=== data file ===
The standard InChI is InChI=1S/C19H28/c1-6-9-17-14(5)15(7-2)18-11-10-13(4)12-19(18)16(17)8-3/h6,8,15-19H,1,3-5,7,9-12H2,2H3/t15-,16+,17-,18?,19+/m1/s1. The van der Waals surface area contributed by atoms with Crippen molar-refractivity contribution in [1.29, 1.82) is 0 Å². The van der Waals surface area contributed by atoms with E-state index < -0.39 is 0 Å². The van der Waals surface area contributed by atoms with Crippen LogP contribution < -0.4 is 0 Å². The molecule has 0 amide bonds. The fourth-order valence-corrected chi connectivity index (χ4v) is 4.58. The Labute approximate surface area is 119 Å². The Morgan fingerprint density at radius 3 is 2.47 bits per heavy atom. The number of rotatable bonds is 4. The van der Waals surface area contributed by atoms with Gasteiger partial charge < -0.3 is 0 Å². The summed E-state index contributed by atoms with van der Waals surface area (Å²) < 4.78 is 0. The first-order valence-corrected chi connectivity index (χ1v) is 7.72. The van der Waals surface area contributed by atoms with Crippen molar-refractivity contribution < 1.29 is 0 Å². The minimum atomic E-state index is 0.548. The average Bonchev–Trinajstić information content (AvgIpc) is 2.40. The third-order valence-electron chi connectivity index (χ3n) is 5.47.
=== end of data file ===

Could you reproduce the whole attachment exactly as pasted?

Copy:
The standard InChI is InChI=1S/C19H28/c1-6-9-17-14(5)15(7-2)18-11-10-13(4)12-19(18)16(17)8-3/h6,8,15-19H,1,3-5,7,9-12H2,2H3/t15-,16+,17-,18?,19+/m1/s1. The van der Waals surface area contributed by atoms with Crippen molar-refractivity contribution in [1.29, 1.82) is 0 Å². The van der Waals surface area contributed by atoms with E-state index < -0.39 is 0 Å². The van der Waals surface area contributed by atoms with Crippen LogP contribution < -0.4 is 0 Å². The molecule has 0 amide bonds. The fourth-order valence-corrected chi connectivity index (χ4v) is 4.58. The Labute approximate surface area is 119 Å². The Morgan fingerprint density at radius 3 is 2.47 bits per heavy atom. The number of rotatable bonds is 4. The van der Waals surface area contributed by atoms with Gasteiger partial charge < -0.3 is 0 Å². The summed E-state index contributed by atoms with van der Waals surface area (Å²) < 4.78 is 0. The first-order valence-corrected chi connectivity index (χ1v) is 7.72. The van der Waals surface area contributed by atoms with Crippen molar-refractivity contribution < 1.29 is 0 Å². The minimum atomic E-state index is 0.548. The average Bonchev–Trinajstić information content (AvgIpc) is 2.40. The third-order valence-electron chi connectivity index (χ3n) is 5.47.